Madras College was continuing to project its core values and a positive image across its learning environment and the community – despite a rising number of “challenging” pupils.
Head teacher at the St Andrews secondary school, David McClure, told Thursday’s end-of-term academic ceremony that efforts to help people were coated in the values of giving youngsters a well-rounded education and assisting their journey in the outside world.
The pupils also appreciated very much the support they received d from staff in a number of ways, he said.
Main priorities in 2016-17 focused on school image, improving the core numeracy skills of BGE pupils, including partnership work with primary school cluster colleagues and parents.
Madras also aimed to enhance its Senior Phase option provision for all S4-S6 pupils ; continued support of the development of Curriculum for Excellence courses and resources, continue its support of staff development through in service training, professional reading and external contacts, and a lot more.
It was all delivered to ensure pupils left Madras with “a rich and valued education” and a set of qualifications and attitude which supported the transition to next destination – and also ensure it was sustained.
“In the measures of attendance, absence, reduced exclusion, improved staying on rate and transition to a positive destination, the school has maintained its very positive story which is evidenced in our statistics ,” said Mr McClure. “Our positive sustained destinations have improved again from last year’s figure of 93.3 per cent to 95.8 per cent this year.
Mr McClure gave numerous examples of exam results, accomplishments in and out of school, and how pupils had engaged with the community. In some cases, this had drawn a number of comments wrapped in praise.
“When I speak to our young people about their experience in Madras, they are always full of praise for the hard work which the staff put in to support the pupils,” said Mr McClure. “Lunchtime study, after-school study, quality feedback, marking, Easter school, a general grumpiness when presented with work which is less than the expected standard but, equally, a general encouragement when presented with work worthy of merit. “
“For Madras, everything is about opportunity, effort and attitude – from the pupils, the staff and from the long-suffering parents too.”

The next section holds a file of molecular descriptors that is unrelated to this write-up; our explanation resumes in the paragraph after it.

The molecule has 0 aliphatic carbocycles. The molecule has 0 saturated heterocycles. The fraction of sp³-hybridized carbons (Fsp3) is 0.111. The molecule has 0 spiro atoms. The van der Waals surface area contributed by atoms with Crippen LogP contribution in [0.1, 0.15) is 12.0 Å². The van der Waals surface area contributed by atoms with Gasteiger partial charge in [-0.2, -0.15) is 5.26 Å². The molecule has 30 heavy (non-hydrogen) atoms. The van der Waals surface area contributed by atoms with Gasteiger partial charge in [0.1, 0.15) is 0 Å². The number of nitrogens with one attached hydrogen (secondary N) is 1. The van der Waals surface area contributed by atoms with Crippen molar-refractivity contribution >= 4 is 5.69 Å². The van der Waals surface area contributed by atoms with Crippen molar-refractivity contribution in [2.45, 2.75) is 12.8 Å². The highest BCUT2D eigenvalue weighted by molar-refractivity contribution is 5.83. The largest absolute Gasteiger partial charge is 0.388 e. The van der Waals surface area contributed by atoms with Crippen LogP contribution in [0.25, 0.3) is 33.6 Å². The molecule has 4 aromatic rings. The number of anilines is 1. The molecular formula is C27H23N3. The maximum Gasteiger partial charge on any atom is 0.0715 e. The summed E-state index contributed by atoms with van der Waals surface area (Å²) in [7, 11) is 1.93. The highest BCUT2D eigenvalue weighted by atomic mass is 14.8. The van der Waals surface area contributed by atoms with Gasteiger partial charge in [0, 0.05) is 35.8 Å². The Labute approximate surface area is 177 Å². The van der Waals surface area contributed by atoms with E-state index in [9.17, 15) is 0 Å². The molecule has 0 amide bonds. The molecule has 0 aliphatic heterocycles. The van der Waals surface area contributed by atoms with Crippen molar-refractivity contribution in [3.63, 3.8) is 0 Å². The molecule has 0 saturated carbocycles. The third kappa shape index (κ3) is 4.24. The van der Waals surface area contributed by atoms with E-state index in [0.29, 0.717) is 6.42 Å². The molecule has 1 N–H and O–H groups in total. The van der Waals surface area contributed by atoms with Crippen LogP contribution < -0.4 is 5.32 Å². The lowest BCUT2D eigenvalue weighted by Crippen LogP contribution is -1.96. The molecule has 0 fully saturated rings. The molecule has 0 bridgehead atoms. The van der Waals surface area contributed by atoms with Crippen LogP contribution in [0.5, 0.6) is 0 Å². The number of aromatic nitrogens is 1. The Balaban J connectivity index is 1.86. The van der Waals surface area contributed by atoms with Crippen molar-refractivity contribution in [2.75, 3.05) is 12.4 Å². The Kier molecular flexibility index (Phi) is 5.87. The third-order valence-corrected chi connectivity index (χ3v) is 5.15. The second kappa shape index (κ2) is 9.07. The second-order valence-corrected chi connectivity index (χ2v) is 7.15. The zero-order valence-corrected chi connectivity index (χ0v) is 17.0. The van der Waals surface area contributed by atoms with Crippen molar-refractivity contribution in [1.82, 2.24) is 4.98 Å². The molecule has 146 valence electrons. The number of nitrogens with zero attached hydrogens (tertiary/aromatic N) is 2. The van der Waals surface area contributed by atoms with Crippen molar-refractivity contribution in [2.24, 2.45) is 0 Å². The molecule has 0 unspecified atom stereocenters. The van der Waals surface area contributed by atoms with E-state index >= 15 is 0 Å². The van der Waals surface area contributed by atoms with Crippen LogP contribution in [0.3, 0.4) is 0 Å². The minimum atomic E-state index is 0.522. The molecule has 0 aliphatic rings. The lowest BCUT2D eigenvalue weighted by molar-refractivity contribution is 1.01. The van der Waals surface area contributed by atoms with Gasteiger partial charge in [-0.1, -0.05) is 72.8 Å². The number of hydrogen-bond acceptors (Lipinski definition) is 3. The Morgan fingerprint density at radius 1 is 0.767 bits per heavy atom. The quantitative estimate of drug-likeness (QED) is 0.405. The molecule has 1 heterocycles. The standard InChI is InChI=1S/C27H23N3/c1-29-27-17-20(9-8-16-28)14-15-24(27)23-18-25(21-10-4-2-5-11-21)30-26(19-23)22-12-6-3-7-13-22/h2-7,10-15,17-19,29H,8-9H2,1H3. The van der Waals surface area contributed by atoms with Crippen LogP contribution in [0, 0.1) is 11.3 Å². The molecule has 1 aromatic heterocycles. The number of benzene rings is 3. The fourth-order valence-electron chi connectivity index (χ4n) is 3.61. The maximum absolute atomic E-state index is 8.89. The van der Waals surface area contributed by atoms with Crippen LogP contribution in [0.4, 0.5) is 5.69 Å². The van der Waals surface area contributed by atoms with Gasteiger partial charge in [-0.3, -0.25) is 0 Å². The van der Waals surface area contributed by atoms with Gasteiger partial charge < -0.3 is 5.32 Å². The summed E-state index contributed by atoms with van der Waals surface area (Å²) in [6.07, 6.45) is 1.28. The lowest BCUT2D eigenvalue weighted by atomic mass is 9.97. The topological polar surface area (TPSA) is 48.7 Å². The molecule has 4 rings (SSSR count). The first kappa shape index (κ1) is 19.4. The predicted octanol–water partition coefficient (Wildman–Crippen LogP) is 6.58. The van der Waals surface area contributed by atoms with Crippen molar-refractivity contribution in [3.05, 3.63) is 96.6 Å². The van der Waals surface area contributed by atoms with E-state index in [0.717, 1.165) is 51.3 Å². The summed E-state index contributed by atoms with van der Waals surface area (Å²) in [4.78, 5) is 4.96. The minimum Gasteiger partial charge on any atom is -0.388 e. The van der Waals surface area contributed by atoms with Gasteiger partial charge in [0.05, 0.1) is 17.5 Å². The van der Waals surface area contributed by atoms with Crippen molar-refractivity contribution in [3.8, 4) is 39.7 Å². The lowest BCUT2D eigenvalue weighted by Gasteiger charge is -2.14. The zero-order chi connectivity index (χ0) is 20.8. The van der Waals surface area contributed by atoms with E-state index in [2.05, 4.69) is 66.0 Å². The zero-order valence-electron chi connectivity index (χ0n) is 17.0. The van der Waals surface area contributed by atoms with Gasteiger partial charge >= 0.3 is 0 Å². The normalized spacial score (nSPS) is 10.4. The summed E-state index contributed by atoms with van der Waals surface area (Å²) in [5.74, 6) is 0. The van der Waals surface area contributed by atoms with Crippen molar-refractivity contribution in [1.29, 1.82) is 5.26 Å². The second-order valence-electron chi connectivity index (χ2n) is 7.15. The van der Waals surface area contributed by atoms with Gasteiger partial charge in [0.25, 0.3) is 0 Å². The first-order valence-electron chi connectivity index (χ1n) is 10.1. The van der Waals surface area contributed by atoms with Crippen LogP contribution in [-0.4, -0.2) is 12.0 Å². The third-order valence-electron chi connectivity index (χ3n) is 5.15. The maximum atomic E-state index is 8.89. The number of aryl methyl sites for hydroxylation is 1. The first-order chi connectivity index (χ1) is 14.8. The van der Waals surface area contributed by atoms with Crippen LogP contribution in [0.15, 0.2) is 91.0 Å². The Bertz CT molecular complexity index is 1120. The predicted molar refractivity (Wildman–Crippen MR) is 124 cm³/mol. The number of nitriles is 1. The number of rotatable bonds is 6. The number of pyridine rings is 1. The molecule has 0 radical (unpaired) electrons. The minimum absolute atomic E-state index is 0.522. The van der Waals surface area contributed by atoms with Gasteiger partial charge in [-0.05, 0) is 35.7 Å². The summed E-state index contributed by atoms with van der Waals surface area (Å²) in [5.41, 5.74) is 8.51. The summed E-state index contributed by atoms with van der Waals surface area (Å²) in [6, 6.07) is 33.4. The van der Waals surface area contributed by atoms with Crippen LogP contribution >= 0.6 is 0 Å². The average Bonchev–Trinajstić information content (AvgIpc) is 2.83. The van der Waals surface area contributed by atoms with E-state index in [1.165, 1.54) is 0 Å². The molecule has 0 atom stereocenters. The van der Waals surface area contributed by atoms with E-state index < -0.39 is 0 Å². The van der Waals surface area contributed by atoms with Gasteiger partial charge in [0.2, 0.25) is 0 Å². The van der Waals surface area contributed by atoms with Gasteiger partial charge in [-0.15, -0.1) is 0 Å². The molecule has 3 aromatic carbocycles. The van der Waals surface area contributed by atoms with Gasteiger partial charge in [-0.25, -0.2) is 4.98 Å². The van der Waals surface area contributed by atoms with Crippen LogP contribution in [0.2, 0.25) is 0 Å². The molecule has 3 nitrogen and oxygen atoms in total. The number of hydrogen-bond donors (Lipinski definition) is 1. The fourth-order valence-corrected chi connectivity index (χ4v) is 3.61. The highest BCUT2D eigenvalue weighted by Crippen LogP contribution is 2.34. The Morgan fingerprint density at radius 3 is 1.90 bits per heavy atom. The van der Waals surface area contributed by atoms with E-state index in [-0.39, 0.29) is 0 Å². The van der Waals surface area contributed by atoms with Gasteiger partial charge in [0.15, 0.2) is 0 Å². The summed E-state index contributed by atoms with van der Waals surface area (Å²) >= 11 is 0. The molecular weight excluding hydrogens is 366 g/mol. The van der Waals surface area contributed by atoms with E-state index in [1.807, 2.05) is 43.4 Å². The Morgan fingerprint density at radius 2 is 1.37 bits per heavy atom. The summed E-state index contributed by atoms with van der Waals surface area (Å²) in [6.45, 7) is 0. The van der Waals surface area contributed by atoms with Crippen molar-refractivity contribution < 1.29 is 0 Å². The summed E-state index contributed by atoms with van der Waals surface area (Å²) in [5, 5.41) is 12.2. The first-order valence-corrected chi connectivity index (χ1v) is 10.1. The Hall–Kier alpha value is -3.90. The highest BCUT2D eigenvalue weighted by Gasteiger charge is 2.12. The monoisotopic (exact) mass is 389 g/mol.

However, despite the positives, Mr McClure added: “As a head teacher of almost 16 years, I am noticing that the number of very challenging pupils coming to us seems to show a year on year increase, and the challenges they present are also becoming more difficult to deal with than in previous years.
“In respect of this, each year the school works harder to understand and work through those challenges to support those who present and to support the continued expectation of standards for the whole school community.”
But he added: “Despite this negative comment, I am pleased to report that, for the second year in succession, Madras College has been included in the list of the top 50 schools in Scotland for combined attainment at N5, Higher and Advanced Higher.”
Mr McClure said Madras continued to embed the core values of respect, endeavour, aspiration, achievement, equality, diversity and equity. “Within these, we strive to promote a positive image of how we present ourselves, how we behave, how we attain, how we support others and how we support our local community.
“Although I can’t say we achieve this for every single pupil, for every single minute of every day, the vast majority of our young people do achieve this target and, this session, our pupils supported others and the community through a range of activities,” said Mr McClure.
The head teacher returned to a topic he covered at aprevious assembly – resilience – defining it as: “That ineffable quality that allows people to not let challenges overcome them or drain their resolve.”
He added: “It allows them to find a way to pick themselves up when they have been knocked down and get back on track.
“Psychologists have identified that resilient people have a positive attitude. They are optimistic, they have the ability to regulate their emotions and believe they can change course. Resilient people do not give up. But this is not a genetic trait, instead it is derived from the ways you learn to think and act when faced with obstacles – large or small.
“It comes from hard work, perseverance, supportive relationships, believing you can work through stressful situations and making the effort to do this.”
Mr McClure added: “I do not believe you can teach resilience but I do believe a good school will engage you in the experiences which will help you develop it.
“In so doing, you will not only become a better person but you will also be able to help others less fortunate than you to get through those tough times that they, too, have to face.”